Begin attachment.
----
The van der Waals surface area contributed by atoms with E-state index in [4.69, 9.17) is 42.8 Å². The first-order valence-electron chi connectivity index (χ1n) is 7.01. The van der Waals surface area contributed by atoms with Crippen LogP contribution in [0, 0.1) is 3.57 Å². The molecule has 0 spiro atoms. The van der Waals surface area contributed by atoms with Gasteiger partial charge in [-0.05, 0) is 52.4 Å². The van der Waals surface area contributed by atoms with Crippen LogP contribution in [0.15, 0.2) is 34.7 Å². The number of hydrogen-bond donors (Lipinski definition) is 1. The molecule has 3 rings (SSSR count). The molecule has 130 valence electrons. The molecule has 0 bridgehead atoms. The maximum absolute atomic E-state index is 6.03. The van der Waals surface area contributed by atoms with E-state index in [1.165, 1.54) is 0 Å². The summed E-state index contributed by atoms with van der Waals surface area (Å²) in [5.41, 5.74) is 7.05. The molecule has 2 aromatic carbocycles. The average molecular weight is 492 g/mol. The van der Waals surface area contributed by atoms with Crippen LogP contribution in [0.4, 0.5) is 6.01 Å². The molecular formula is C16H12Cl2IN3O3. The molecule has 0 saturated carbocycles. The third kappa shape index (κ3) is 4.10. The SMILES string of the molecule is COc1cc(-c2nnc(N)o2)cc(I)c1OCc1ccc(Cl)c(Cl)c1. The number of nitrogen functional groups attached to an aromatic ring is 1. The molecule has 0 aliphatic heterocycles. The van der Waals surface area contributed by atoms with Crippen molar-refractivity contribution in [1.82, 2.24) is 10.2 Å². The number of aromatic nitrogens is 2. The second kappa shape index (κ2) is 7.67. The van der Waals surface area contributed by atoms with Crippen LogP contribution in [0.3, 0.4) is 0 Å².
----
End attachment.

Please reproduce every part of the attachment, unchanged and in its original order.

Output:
The van der Waals surface area contributed by atoms with E-state index in [4.69, 9.17) is 42.8 Å². The first-order valence-electron chi connectivity index (χ1n) is 7.01. The van der Waals surface area contributed by atoms with Crippen LogP contribution in [0, 0.1) is 3.57 Å². The molecule has 0 spiro atoms. The van der Waals surface area contributed by atoms with Gasteiger partial charge in [-0.05, 0) is 52.4 Å². The van der Waals surface area contributed by atoms with Crippen LogP contribution in [0.15, 0.2) is 34.7 Å². The number of hydrogen-bond donors (Lipinski definition) is 1. The molecule has 3 rings (SSSR count). The molecule has 130 valence electrons. The molecule has 0 bridgehead atoms. The maximum absolute atomic E-state index is 6.03. The van der Waals surface area contributed by atoms with E-state index in [1.165, 1.54) is 0 Å². The summed E-state index contributed by atoms with van der Waals surface area (Å²) in [5.41, 5.74) is 7.05. The molecule has 2 aromatic carbocycles. The average molecular weight is 492 g/mol. The van der Waals surface area contributed by atoms with Crippen LogP contribution in [0.4, 0.5) is 6.01 Å². The molecular formula is C16H12Cl2IN3O3. The molecule has 0 saturated carbocycles. The third kappa shape index (κ3) is 4.10. The SMILES string of the molecule is COc1cc(-c2nnc(N)o2)cc(I)c1OCc1ccc(Cl)c(Cl)c1. The number of nitrogen functional groups attached to an aromatic ring is 1. The molecule has 0 aliphatic heterocycles. The van der Waals surface area contributed by atoms with Crippen molar-refractivity contribution in [1.82, 2.24) is 10.2 Å². The number of aromatic nitrogens is 2. The second kappa shape index (κ2) is 7.67. The van der Waals surface area contributed by atoms with Crippen LogP contribution in [0.3, 0.4) is 0 Å².